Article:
Studies - Posted on Monday, May 25, 2009, 9:05 PM GMT +1

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May Monday 25

VIX and VIX Futures Seasonalities

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This is a follow-up to my post Memorial Day, the VIX and Other (Un-)Favorable Seasonalities.

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A few weeks ago I posted about the weekday seasonality of the VIX (see Weekday Seasonality of the VIX), and as Adam Warner on the Daily Options Report already pointed out: (cit.) “The *cash* VIX loses some steam ahead of holiday’s/weekends as traders lower bids to account for their weekend/holiday decay.”

Due to one of those findings posted in Memorial Day, the VIX and Other (Un-)Favorable Seasonalities, I thought it would be interesting to check if the same principle (quite probable) -and to what extend- (which was the more interesting question) applies to long weekends with an exchange holiday as well, and (the most appealing question) is there a chance (if any) to capitalize on those ‘VIX Seasonalities’ with a (partly extraordinary) significant bullish bias (concerning the VIX), e.g. by utilizing the CBOE VIX front month future.

I checked for those occurrences since 01/02/1990 where the following setups were triggered, assumed one would have bought the VIX (CBOE S&P 500 Volatility Index) on close of the session immediately preceding the respective exchange holiday for a holding period of 1 day. Therefore concerning Memorial Day one -hypothetically and for statistical purposes only- would have bought the VIX on close of Friday immediately preceding Memorial Day (in this event Friday, May 22, 2009), and closed the trade on close of Tuesday after Memorial Day .

The US exchange holidays are celebrated …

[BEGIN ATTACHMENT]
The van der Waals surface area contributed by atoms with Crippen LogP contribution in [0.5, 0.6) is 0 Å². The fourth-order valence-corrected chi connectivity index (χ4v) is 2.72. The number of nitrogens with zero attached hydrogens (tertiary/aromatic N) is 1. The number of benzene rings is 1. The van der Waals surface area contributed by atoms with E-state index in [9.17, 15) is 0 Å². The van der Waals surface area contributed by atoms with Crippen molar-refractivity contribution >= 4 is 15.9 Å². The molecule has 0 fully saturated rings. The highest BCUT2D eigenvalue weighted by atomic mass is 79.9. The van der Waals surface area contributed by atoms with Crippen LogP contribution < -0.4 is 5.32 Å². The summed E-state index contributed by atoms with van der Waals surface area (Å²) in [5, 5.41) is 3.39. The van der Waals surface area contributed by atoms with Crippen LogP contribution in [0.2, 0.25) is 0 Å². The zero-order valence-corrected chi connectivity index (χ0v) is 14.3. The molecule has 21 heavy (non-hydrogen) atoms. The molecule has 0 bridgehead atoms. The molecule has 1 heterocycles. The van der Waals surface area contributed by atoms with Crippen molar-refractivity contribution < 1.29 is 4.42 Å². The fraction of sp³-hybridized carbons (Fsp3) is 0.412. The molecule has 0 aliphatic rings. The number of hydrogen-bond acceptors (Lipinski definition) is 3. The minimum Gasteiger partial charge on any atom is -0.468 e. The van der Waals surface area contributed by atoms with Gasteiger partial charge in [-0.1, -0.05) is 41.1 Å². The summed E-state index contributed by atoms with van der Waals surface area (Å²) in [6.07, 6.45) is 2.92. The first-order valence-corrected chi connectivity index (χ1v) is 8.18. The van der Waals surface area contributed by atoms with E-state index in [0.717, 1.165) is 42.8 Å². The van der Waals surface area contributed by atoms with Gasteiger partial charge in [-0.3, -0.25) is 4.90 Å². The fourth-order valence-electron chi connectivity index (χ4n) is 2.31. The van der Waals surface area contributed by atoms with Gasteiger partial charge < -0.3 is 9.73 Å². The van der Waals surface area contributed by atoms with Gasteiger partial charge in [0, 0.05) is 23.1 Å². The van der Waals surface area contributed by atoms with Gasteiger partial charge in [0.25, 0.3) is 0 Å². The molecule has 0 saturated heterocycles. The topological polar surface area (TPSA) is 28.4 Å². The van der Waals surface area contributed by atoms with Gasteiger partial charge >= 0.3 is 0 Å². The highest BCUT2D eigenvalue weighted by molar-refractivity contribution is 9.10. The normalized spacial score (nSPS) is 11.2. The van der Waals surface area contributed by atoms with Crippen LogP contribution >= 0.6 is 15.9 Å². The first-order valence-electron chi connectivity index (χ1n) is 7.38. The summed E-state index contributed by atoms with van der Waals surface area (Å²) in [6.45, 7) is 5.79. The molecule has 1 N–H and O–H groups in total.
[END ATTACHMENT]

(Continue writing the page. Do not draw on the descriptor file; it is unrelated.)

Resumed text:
• New Year’s Day – January 1
  • Martin Luther King, Jr. Day – observed on the third Monday of January
  • Presidents Day – observed on the third Monday of February
  • Memorial Day – observed on the last Monday of May
  • Independence Day – July 4
  • Labor Day – observed on the first Monday in September
  • Thanksgiving Day – observed on the fourth Thursday of November
  • Christmas Day – December 25

____Left Out____

Good Friday

____No Exchange Holidays____

Columbus Day – observed on the second Monday in October

Veterans Day – November 11

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At first Table I below shows the VIX performance (since 01/02/1990) concerning setups S1 to S5 -side by side- on the next sessions assumed one would have bought the VIX on close of the session immediately preceding the respective exchange holiday. Setups S1 to S5 are defined as

Table I

  • Setup S1: New Year’s Day – January 1
  • Setup S2: Martin Luther King, Jr. Day – observed on the third Monday of January
  • Setup S3: Presidents Day – observed on the third Monday of February
  • Setup S4: Memorial Day – observed on the last Monday of May
  • Setup S5: Independence Day – July 4

20090524-VIX-2

Table II below shows the then current VIX front month future‘s performance (since 04/15/2004) concerning setups S1 to S5 -side by side- on the next sessions assumed one would have bought the then current VIX front month future on close of the session immediately preceding the respective exchange holiday.

20090524-VX-2

Table III below shows the VIX performance (since 01/02/1990) concerning setups S1 to S3 -side by side- on the next sessions assumed one would have bought the VIX on close of the session immediately preceding the respective exchange holiday. Setups S1 to S3 are defined as

  • Setup S1: Labor Day – observed on the first Monday in September
  • Setup S2: Thanksgiving Day – observed on the fourth Thursday of November
  • Setup S3: Christmas Day – December 25
  • Setup S4, S5 VIX

20090524-VIX-3

Table IV below shows the then current VIX front month future‘s performance (since 04/15/2004) concerning setups S1 to S3 -side by side- on the next sessions assumed one would have bought the then current VIX front month future on close of the session immediately preceding the respective exchange holiday.

20090524-VX-3